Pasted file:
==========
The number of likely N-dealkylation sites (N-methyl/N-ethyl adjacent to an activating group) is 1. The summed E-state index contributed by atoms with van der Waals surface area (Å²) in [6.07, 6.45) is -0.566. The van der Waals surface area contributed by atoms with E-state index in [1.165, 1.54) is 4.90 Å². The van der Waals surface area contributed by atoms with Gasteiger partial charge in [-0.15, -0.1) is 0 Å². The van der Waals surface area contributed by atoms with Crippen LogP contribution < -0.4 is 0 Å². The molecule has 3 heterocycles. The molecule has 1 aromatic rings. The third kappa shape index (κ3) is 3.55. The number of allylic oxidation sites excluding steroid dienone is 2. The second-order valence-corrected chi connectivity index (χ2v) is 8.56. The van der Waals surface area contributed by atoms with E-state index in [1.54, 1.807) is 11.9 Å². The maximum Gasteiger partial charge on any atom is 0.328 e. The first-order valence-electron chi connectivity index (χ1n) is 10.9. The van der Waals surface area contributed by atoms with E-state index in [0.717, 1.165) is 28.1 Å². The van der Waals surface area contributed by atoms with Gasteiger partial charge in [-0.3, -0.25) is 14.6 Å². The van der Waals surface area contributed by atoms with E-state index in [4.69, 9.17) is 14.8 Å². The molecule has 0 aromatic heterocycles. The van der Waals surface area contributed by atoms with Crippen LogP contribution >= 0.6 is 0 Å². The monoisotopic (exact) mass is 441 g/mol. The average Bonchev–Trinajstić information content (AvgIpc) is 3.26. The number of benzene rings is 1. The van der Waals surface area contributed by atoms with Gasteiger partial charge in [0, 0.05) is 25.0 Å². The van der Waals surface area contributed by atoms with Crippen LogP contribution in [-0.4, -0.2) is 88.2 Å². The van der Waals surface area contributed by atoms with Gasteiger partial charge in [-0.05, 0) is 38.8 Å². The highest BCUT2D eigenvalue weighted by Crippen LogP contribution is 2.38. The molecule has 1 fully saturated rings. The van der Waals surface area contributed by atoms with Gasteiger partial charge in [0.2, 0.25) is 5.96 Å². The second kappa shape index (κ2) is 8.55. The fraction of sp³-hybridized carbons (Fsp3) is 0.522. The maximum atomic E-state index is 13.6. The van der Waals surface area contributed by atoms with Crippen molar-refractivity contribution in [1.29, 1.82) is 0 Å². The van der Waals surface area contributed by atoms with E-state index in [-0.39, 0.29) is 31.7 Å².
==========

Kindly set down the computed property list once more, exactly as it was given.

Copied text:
The number of likely N-dealkylation sites (N-methyl/N-ethyl adjacent to an activating group) is 1. The summed E-state index contributed by atoms with van der Waals surface area (Å²) in [6.07, 6.45) is -0.566. The van der Waals surface area contributed by atoms with E-state index in [1.165, 1.54) is 4.90 Å². The van der Waals surface area contributed by atoms with Gasteiger partial charge in [-0.15, -0.1) is 0 Å². The van der Waals surface area contributed by atoms with Crippen LogP contribution < -0.4 is 0 Å². The molecule has 3 heterocycles. The molecule has 1 aromatic rings. The third kappa shape index (κ3) is 3.55. The number of allylic oxidation sites excluding steroid dienone is 2. The second-order valence-corrected chi connectivity index (χ2v) is 8.56. The van der Waals surface area contributed by atoms with E-state index in [1.54, 1.807) is 11.9 Å². The maximum Gasteiger partial charge on any atom is 0.328 e. The first-order valence-electron chi connectivity index (χ1n) is 10.9. The van der Waals surface area contributed by atoms with E-state index in [0.717, 1.165) is 28.1 Å². The van der Waals surface area contributed by atoms with Gasteiger partial charge in [-0.3, -0.25) is 14.6 Å². The van der Waals surface area contributed by atoms with E-state index in [4.69, 9.17) is 14.8 Å². The molecule has 0 aromatic heterocycles. The van der Waals surface area contributed by atoms with Crippen LogP contribution >= 0.6 is 0 Å². The monoisotopic (exact) mass is 441 g/mol. The average Bonchev–Trinajstić information content (AvgIpc) is 3.26. The number of benzene rings is 1. The van der Waals surface area contributed by atoms with Gasteiger partial charge in [0, 0.05) is 25.0 Å². The van der Waals surface area contributed by atoms with Crippen LogP contribution in [-0.4, -0.2) is 88.2 Å². The van der Waals surface area contributed by atoms with Gasteiger partial charge in [-0.05, 0) is 38.8 Å². The highest BCUT2D eigenvalue weighted by Crippen LogP contribution is 2.38. The molecule has 1 fully saturated rings. The van der Waals surface area contributed by atoms with Gasteiger partial charge in [0.2, 0.25) is 5.96 Å². The second kappa shape index (κ2) is 8.55. The fraction of sp³-hybridized carbons (Fsp3) is 0.522. The maximum atomic E-state index is 13.6. The van der Waals surface area contributed by atoms with Crippen molar-refractivity contribution in [1.29, 1.82) is 0 Å². The van der Waals surface area contributed by atoms with E-state index in [-0.39, 0.29) is 31.7 Å².